I’m really chuffed to announce that all of my M/M releases published from November 2013 to 31 October 2014 have been nominated in various categories in the Goodreads Member Choices Awards. It’s a wonderful thing to simply be nominated and as always, may the best man or woman, based on reader votes, win. There is some incredible competition and I for one am honoured to be in the listing.
Here’s some wonderful fan art that readers made for these books…
As I said, I’m hugely honoured to have my stories nominated and if you feel like voting for me or any of these titles, you need to be a member of Goodreads and also join the M/M Group which can be located here :
Have you ever fallen in love with a fictional character? Or even worse, lusted after them so much that all else pales in comparison? I’m sure if you have, you’re not alone. At some stage of our reading or film and television experience, I think we all find that special someone who truly appeals to us and whom we wish was in our lives for real.
I did a bit of an experiment. I typed ‘unhealthy obsession fictional characters’ into Google just to see what happened. And boy, did I get a lot of responses. It seems a lot of people out there are worried about their crushes and love affairs which people who don’t even exist. There are forums dedicated to the subject, and plenty of whacky questions and answers flying around. See for yourself.
I guess this is evidenced by the love people have for writing fan- fiction. This is a fascinating glimpse into the world of make believe that has actual roots in the characters and situations created by TV and film and expounded upon by lovers of the genre. There is all sorts of fan-fiction out there. I wrote some myself actually, a short, poignant story based on the TV series Sherlock starring Benedict Cumberbatch (of course) and I found it very a very enjoyable endeavour.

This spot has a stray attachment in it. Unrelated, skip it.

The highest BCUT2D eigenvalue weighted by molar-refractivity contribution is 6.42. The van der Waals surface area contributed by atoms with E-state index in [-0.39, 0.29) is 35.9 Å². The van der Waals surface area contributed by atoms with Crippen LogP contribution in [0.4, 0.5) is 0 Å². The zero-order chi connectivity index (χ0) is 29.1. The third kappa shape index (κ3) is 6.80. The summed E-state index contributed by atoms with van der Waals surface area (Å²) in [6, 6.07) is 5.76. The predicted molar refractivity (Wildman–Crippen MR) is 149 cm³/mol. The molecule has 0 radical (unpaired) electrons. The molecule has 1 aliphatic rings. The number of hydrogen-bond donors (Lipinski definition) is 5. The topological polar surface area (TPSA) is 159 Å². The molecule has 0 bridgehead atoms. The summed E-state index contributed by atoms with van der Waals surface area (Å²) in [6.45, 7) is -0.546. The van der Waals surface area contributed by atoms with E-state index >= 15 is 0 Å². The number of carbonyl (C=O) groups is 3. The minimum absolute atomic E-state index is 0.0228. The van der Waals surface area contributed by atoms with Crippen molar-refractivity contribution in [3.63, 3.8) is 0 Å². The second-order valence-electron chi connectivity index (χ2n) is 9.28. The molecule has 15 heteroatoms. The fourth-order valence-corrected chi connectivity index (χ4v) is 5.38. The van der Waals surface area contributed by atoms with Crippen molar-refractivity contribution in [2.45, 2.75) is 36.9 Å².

My daughter has a total girl crush on Ziva David, the Israeli Mossad agent from NCIS. She writes fan fiction for this, as well as the Stargate Atlantis series, the one with the strong warrior woman persona of Teyla Emmergan. Of course Sherlock, Twilight, Star Trek, all have a base of very strong fan fiction aficionados who write some really good stuff, and I’m sure one day their hope is that some of it might be picked up the TV studio itself. I’m not really talking about the slash fan fiction here but the stories that generally lead themselves to perhaps one day becoming an episode in the series. Slash fan fiction is another topic all together and may well be discussed in a further blog post….
Here are some links to some fan fiction sites in case you’re curious enough to take a look and see what you think…
I want to talk a little bit about virtual friendships and making friends via social networks. Yep, those ones you make on Facebook and other social networking sites. Now some people have questioned the use of the word ‘friend’. They say, ‘How can someone you’ve never met be your ‘friend’, someone you only know over the ether waves and even then, you have no idea who they really are. Man, woman, pervert, paedophile, priest, business man, serial killer….true, you have no idea who they really are. A lot of them you have no idea of their gender, and the number of nom de plumes abound. There are super heroes, book characters, film-stars and even cartoon characters.
The word friend is defined in the dictionary as ‘a person with whom one has a bond of mutual affection, typically one exclusive of sexual or family relations.’ It’s a very broad and sweeping definition and in my mind, it certainly applies to those people with whom we strike up a relationship over the social airwaves. I talk to people every day who I consider friends. People who share their stories and their lives with me, their ups and downs, their successes and failures, their daily strife and their dreams and aspirations. I have people I know in ‘real life’ who are not as good as friends as these others. I have people who know me personally and face to face yet have never bought or read any of my books and aren’t really interested in what I do because it’s out of their comfort zone.